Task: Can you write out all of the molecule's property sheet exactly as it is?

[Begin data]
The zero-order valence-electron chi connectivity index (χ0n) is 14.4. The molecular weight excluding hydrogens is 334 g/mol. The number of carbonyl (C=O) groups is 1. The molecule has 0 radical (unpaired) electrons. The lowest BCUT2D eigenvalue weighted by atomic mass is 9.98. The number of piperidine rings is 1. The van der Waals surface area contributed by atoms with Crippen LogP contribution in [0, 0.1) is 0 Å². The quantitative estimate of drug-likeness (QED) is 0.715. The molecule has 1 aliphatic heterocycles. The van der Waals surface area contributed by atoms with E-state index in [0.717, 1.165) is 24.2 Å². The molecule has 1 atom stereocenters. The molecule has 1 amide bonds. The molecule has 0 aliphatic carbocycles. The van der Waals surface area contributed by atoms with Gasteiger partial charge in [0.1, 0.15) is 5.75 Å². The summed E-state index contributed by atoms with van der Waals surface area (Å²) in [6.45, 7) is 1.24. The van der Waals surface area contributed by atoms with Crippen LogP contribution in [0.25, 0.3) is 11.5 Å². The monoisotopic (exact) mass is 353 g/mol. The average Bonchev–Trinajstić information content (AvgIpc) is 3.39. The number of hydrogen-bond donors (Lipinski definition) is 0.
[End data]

The zero-order valence-electron chi connectivity index (χ0n) is 14.4. The molecular weight excluding hydrogens is 334 g/mol. The number of carbonyl (C=O) groups is 1. The molecule has 0 radical (unpaired) electrons. The lowest BCUT2D eigenvalue weighted by atomic mass is 9.98. The number of piperidine rings is 1. The van der Waals surface area contributed by atoms with Crippen LogP contribution in [0, 0.1) is 0 Å². The quantitative estimate of drug-likeness (QED) is 0.715. The molecule has 1 aliphatic heterocycles. The van der Waals surface area contributed by atoms with E-state index in [0.717, 1.165) is 24.2 Å². The molecule has 1 atom stereocenters. The molecule has 1 amide bonds. The molecule has 0 aliphatic carbocycles. The van der Waals surface area contributed by atoms with Gasteiger partial charge in [0.1, 0.15) is 5.75 Å². The summed E-state index contributed by atoms with van der Waals surface area (Å²) in [6.45, 7) is 1.24. The van der Waals surface area contributed by atoms with Crippen LogP contribution in [0.25, 0.3) is 11.5 Å². The monoisotopic (exact) mass is 353 g/mol. The average Bonchev–Trinajstić information content (AvgIpc) is 3.39. The number of hydrogen-bond donors (Lipinski definition) is 0.